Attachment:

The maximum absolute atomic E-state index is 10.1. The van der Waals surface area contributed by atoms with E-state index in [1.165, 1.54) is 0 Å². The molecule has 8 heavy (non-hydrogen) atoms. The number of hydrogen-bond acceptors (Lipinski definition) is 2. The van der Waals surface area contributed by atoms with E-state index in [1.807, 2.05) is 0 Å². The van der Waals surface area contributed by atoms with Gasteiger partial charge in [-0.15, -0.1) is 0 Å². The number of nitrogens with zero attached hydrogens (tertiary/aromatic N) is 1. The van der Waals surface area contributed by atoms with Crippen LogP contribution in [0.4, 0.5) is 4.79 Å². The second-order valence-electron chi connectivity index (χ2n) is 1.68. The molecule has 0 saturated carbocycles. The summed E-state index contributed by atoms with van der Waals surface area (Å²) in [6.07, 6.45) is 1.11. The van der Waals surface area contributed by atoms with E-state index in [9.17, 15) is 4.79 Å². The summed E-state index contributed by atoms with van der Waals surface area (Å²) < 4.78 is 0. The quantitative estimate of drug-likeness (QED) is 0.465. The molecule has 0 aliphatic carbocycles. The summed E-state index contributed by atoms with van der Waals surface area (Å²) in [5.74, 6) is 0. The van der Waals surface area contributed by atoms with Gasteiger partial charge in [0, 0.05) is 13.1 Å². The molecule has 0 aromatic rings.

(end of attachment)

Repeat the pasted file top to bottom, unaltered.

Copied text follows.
The maximum absolute atomic E-state index is 10.1. The van der Waals surface area contributed by atoms with E-state index in [1.165, 1.54) is 0 Å². The molecule has 8 heavy (non-hydrogen) atoms. The number of hydrogen-bond acceptors (Lipinski definition) is 2. The van der Waals surface area contributed by atoms with E-state index in [1.807, 2.05) is 0 Å². The van der Waals surface area contributed by atoms with Gasteiger partial charge in [-0.15, -0.1) is 0 Å². The number of nitrogens with zero attached hydrogens (tertiary/aromatic N) is 1. The van der Waals surface area contributed by atoms with Crippen LogP contribution in [0.4, 0.5) is 4.79 Å². The second-order valence-electron chi connectivity index (χ2n) is 1.68. The molecule has 0 saturated carbocycles. The summed E-state index contributed by atoms with van der Waals surface area (Å²) in [6.07, 6.45) is 1.11. The van der Waals surface area contributed by atoms with E-state index in [9.17, 15) is 4.79 Å². The summed E-state index contributed by atoms with van der Waals surface area (Å²) < 4.78 is 0. The quantitative estimate of drug-likeness (QED) is 0.465. The molecule has 0 aliphatic carbocycles. The summed E-state index contributed by atoms with van der Waals surface area (Å²) in [5.74, 6) is 0. The van der Waals surface area contributed by atoms with Gasteiger partial charge in [0, 0.05) is 13.1 Å². The molecule has 0 aromatic rings.